The HSE is obliged to provide dental services free of charge to:
What age should my child’s teeth fall out?
This is also a question we as parents seek to find out…
When your children see their friends “toothless” and the tooth fairy arriving to others – they tend to keep a watchful eye for loose teeth and you then wonder why their teeth haven’t fallen out yet. However, baby teeth falling out early is not a good sign for the health and strength of their adult teeth.
Dr John Walsh, Dean of the Faculty of Dentistry, RCSI said;
“Children who do not visit the dentist at an early age can experience significant set-backs in terms of dental health”.
“Baby teeth guide adult teeth into their correct position and early loss of baby teeth can result in orthodontic problems later in life”.
He also mentions that by the time a child attends their first dental check-up, there can be substantial decay and damage already done to children’s teeth.
This damage can result in a number of issues for the child’s teeth – including infection and swelling, which can often lead to discomfort, loss of sleep and difficulty in eating.
He states that “these problems can have a significant long-term impact on the growth and straightness of the permanent teeth as healthy first teeth guide the permanent teeth into their correct position as they grow”.
The age you decide to bring your child to the dentist can thus, affect your child’s overall dental health in the future. The one rule to adhere by in asking when you should bring your child to the dentist and at what age, is to remember – once they have teeth to check – they should be attending the dentist for regular check-ups so essentially between the ages of 1-3.
The ages your children’s teeth should fall out are between 4+ to 7. Baby teeth preserve space for permanent teeth until they are developed enough to come in. If the baby teeth come out too early, space can be lost causing crowding of the underlying permanent ones. At the other end, baby teeth that are not lost on time can force the permanent ones to come in crooked creating a more difficult orthodontic condition. If the teeth are crowded, your child may lose two baby teeth naturally to accommodate the eruption of a single larger permanent tooth. If baby teeth are lost prematurely due to an accident or decay, an orthodontist should be consulted to see if a space maintainer is needed.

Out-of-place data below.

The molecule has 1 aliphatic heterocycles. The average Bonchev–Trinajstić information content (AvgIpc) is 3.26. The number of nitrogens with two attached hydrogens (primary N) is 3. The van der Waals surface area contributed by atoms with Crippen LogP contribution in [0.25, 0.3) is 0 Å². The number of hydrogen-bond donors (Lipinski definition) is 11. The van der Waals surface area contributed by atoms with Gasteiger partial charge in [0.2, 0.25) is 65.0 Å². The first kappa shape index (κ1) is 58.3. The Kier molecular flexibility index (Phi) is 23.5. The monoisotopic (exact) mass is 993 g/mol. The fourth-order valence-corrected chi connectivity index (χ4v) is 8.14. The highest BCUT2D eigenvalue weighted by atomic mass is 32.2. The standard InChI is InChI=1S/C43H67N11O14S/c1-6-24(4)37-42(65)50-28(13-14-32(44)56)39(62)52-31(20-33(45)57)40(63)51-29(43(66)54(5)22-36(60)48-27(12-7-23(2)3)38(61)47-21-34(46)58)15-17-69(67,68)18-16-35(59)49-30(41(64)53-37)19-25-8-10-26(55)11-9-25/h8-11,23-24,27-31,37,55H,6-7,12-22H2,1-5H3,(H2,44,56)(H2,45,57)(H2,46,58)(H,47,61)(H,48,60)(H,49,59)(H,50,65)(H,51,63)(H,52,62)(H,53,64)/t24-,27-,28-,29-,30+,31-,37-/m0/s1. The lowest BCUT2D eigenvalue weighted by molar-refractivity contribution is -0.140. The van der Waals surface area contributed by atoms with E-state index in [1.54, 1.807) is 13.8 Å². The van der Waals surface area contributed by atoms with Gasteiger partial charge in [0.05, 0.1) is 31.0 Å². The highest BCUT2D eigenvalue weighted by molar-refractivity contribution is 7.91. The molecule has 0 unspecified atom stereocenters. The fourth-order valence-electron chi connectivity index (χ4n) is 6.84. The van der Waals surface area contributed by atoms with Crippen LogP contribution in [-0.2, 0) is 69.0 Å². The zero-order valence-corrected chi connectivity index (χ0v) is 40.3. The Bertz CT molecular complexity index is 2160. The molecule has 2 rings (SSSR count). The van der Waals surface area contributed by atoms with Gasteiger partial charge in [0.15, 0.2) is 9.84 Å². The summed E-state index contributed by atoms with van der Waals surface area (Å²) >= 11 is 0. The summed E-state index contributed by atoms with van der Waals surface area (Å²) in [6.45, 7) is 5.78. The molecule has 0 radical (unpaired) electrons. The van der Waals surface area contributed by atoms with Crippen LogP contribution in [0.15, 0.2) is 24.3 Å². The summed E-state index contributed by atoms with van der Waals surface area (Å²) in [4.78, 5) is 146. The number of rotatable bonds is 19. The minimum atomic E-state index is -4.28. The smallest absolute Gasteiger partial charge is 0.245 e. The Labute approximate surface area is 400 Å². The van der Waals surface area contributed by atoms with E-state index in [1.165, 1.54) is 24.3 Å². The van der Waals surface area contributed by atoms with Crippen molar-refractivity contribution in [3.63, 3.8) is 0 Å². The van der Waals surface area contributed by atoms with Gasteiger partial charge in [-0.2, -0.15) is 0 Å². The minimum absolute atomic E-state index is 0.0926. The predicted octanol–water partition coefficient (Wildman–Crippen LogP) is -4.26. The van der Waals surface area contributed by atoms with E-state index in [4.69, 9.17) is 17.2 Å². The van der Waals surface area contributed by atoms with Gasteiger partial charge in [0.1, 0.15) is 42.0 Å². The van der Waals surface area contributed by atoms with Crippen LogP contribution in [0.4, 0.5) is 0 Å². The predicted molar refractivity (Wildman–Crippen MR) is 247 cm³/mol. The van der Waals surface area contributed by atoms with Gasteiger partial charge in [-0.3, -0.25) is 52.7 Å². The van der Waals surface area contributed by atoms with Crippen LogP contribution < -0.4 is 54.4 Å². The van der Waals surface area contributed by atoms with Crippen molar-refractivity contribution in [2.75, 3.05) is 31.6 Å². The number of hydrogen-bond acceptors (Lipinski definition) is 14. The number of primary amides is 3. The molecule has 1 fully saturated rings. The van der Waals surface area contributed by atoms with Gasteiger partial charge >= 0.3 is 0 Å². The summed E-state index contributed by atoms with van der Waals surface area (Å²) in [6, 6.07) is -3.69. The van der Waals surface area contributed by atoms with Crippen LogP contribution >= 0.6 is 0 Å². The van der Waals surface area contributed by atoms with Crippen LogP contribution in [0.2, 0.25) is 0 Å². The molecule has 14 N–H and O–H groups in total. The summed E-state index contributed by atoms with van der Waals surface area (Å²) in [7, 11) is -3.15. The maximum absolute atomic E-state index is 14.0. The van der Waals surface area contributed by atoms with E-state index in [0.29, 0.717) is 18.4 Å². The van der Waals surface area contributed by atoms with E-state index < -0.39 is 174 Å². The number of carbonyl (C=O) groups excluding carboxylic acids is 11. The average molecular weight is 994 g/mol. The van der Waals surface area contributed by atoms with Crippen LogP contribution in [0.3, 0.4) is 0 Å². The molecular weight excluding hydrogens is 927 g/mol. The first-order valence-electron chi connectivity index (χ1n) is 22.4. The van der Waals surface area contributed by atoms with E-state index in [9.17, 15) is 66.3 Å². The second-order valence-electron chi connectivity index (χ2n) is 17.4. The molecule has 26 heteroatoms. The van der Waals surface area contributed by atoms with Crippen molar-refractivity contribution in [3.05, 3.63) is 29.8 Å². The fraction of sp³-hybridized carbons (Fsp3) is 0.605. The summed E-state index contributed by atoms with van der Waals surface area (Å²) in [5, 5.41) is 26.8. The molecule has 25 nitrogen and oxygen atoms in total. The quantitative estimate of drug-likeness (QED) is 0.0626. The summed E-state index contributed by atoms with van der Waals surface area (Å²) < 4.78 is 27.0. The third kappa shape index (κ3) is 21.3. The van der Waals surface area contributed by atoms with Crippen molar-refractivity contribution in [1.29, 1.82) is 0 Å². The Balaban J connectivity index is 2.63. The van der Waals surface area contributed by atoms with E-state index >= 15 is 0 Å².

After a Tooth Falls Out
Have your little one gargle with some warm water once the tooth falls out, especially if there's bleeding. Your child can continue to use the same child-friendly toothpaste. Instruct your child not to brush too hard where the tooth fell out to avoid irritating the area. After losing baby teeth, you should reinforce the importance of good oral health routines, such as brushing at least twice per day, flossing at least once per day and keeping up healthy eating habits. Stress the importance of avoiding soda and other foods and beverages that can damage teeth. All these details are especially important now that your child is growing permanent teeth.
So what age is the best to bring your child to the dentist?
The age you should bring your child to the dentist is between 1-3, as seen in the above studies tooth decay and extraction is quite prominent in children under the age of 5. So follow the rule of – once they have teeth to check – they need to be checked regularly.
Irish Dental Jobs always train our staff to ensure that young patients feel completely welcome and at ease especially for their first trip to the dentist. That is why we are launching our kids campaign with our badges for all of our nursing staff to make that visit easier for the little ones!